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 2020-08-12, 18:50 #1 Viliam Furik     "Viliam Furík" Jul 2018 Martin, Slovakia 14208 Posts Primality testing of numbers k*b^n+c I know that Riesel and Proth tests are used for numbers k*2^n-1 and k*2^n+1 respectively. I have found the names of tests for k*b^n-c and k*b^n+c (Pocklington and Morrison algorithm respectively). All four work for k < b^n. Here it says, that number with |c| > 1 or k > b^n can only be PRP tested. My questions are:How do the Pocklington and Morrison tests work? Why is there a restriction on the size of k? Why is it so bad with the rest? (|c| > 1, k > b^n)
2020-08-12, 18:57   #2
sweety439

"99(4^34019)99 palind"
Nov 2016
(P^81993)SZ base 36

3,643 Posts

Quote:
 Originally Posted by Viliam Furik I know that Riesel and Proth tests are used for numbers k*2^n-1 and k*2^n+1 respectively. I have found the names of tests for k*b^n-c and k*b^n+c (Pocklington and Morrison algorithm respectively). All four work for k < b^n. Here it says, that number with |c| > 1 or k > b^n can only be PRP tested. My questions are:How do the Pocklington and Morrison tests work? Why is there a restriction on the size of k? Why is it so bad with the rest? (|c| > 1, k > b^n)
You can generalize the form to (k*b^n+c)/gcd(k+c,b-1) (this is the Proth form, you can use -c as c for the Riesel form), since k*b^n+c is always divisible by gcd(k+c,b-1)

We assume that k>=1, b>=2, c != 0, gcd(k, c) = 1, gcd(b, c) = 1), for a fixed (k,b,c) triple satisfy this condition, we can find the smallest n>=1 such that (k*b^n+c)/gcd(k+c,b-1) is prime or prove that (k*b^n+c)/gcd(k+c,b-1) cannot be prime (has covering set of prime factors, or make a full covering set with all or partial algebraic factors)

2020-08-12, 18:58   #3
paulunderwood

Sep 2002
Database er0rr

10000111111002 Posts

Quote:
 Originally Posted by Viliam Furik I know that Riesel and Proth tests are used for numbers k*2^n-1 and k*2^n+1 respectively. I have found the names of tests for k*b^n-c and k*b^n+c (Pocklington and Morrison algorithm respectively). All four work for k < b^n. Here it says, that number with |c| > 1 or k > b^n can only be PRP tested. My questions are:How do the Pocklington and Morrison tests work? Why is there a restriction on the size of k? Why is it so bad with the rest? (|c| > 1, k > b^n)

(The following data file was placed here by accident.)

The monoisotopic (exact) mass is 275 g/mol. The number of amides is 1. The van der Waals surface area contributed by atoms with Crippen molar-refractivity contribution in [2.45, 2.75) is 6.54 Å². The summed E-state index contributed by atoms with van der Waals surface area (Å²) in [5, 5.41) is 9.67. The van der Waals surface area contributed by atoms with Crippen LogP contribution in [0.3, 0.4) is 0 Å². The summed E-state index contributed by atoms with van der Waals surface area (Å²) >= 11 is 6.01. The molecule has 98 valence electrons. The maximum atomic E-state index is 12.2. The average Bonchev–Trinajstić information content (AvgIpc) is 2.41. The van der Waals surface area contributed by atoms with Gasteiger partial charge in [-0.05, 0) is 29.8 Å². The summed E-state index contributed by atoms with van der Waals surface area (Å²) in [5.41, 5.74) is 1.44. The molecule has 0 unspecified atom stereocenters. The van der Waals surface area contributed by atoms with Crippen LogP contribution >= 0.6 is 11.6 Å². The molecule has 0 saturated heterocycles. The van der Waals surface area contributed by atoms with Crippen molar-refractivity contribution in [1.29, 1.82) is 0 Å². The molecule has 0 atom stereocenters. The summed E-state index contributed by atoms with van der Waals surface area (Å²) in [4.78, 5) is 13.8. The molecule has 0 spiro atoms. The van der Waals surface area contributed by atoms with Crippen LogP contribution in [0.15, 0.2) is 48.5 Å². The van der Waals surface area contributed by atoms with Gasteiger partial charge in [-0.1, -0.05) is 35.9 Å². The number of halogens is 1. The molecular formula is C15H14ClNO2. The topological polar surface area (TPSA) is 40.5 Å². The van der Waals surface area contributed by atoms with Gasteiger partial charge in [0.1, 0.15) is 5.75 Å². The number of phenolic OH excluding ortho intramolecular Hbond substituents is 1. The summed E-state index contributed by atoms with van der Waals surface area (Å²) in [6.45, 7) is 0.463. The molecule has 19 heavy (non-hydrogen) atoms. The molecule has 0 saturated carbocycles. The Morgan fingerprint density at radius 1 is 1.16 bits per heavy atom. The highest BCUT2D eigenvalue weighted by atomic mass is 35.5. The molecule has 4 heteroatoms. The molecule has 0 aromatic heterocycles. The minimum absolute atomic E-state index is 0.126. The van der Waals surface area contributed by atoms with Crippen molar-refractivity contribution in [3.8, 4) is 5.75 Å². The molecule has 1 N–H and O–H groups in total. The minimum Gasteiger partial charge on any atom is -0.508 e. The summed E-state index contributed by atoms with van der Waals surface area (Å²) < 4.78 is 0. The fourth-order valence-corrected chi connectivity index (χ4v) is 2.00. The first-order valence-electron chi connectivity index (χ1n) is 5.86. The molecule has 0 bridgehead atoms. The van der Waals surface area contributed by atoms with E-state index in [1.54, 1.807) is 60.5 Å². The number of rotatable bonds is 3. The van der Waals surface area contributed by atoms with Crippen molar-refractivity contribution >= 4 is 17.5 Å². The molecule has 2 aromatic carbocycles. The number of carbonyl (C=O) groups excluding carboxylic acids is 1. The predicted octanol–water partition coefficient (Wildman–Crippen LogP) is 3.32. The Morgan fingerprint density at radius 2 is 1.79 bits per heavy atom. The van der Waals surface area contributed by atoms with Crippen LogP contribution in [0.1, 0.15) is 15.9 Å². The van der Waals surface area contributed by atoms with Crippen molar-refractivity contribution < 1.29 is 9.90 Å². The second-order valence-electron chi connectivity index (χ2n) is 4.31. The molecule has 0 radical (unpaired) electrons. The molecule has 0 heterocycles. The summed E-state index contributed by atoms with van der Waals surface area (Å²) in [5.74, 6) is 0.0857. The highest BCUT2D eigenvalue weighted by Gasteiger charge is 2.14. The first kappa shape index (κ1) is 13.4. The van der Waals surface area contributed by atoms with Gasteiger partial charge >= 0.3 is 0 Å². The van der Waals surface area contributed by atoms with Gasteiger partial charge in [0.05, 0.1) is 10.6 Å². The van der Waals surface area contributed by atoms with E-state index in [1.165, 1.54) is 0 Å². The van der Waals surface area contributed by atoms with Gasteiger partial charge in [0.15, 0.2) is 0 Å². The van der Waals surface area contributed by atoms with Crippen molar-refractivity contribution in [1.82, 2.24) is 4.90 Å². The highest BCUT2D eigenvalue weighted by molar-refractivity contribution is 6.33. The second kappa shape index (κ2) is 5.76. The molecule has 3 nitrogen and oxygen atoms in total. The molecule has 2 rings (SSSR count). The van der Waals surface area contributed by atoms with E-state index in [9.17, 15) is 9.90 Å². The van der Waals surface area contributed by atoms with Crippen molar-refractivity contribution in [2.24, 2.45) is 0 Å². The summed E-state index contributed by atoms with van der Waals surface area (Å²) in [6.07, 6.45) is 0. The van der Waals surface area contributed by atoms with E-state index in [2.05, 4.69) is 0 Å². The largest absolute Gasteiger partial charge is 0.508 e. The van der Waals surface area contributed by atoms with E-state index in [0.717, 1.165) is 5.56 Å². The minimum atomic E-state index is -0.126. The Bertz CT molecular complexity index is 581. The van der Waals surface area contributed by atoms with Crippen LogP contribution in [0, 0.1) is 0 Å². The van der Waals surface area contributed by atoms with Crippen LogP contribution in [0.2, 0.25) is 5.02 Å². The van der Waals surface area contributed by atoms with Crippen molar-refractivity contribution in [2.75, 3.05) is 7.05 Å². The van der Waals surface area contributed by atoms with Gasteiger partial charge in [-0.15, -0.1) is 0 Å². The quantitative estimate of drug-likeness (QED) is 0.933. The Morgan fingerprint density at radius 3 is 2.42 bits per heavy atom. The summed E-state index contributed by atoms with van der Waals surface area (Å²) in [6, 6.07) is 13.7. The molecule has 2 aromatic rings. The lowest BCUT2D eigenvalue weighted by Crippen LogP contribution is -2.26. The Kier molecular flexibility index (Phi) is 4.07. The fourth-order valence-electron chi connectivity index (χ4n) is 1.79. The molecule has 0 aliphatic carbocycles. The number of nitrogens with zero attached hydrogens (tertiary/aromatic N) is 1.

If N is the number to be proved then you need to factor N-1 or N+1 or a combination of N-1 and N+1 to 33.33%. This is dead easy for numbers of the form k*b^n+-1, much harder if not infeasible for |c|>1.

See: https://primes.utm.edu/prove/index.html

Last fiddled with by paulunderwood on 2020-08-12 at 19:16

2020-08-18, 01:51   #4
Gelly

May 2020

47 Posts

Quote:
 Originally Posted by Viliam Furik I know that Riesel and Proth tests are used for numbers k*2^n-1 and k*2^n+1 respectively. I have found the names of tests for k*b^n-c and k*b^n+c (Pocklington and Morrison algorithm respectively). All four work for k < b^n. Here it says, that number with |c| > 1 or k > b^n can only be PRP tested. My questions are:How do the Pocklington and Morrison tests work? Why is there a restriction on the size of k? Why is it so bad with the rest? (|c| > 1, k > b^n)
1. Pocklington and Morrison utilize a factored part of 33.333...% (minus some small amount of digits, with a wiggle factor m) of N+1 or N-1. The details are in the paper here, which is also listed on the Wikipedia article on the Pocklington primality test. If you're willing to accept the Lucas sequence stuff as fact, it's actually a pretty digestible paper. Theorems 7 and 17 are what you're looking for

2. If k is too big, then you don't meet the requirement for factorizing a third of N if you don't know the factorization of k.

3. With |c| > 1, then you don't know a lot about the factorization of N+/-1 - even simple forms, like 3^n - 2, are only really provable with ECPP, even with a fair bit of knowledge of factorization of numbers that look like 3^n - 1. For rather large numbers, you have a real struggle meeting 33.33% unless you construct it or are astronomically lucky.

For k > b^n, you could be fine with k <= 2*b^n, since you'd still meet the requirements, but likely for the fact that it would no longer be a Proth or Proth-like number, they opted to not consider it outside of PRP tests

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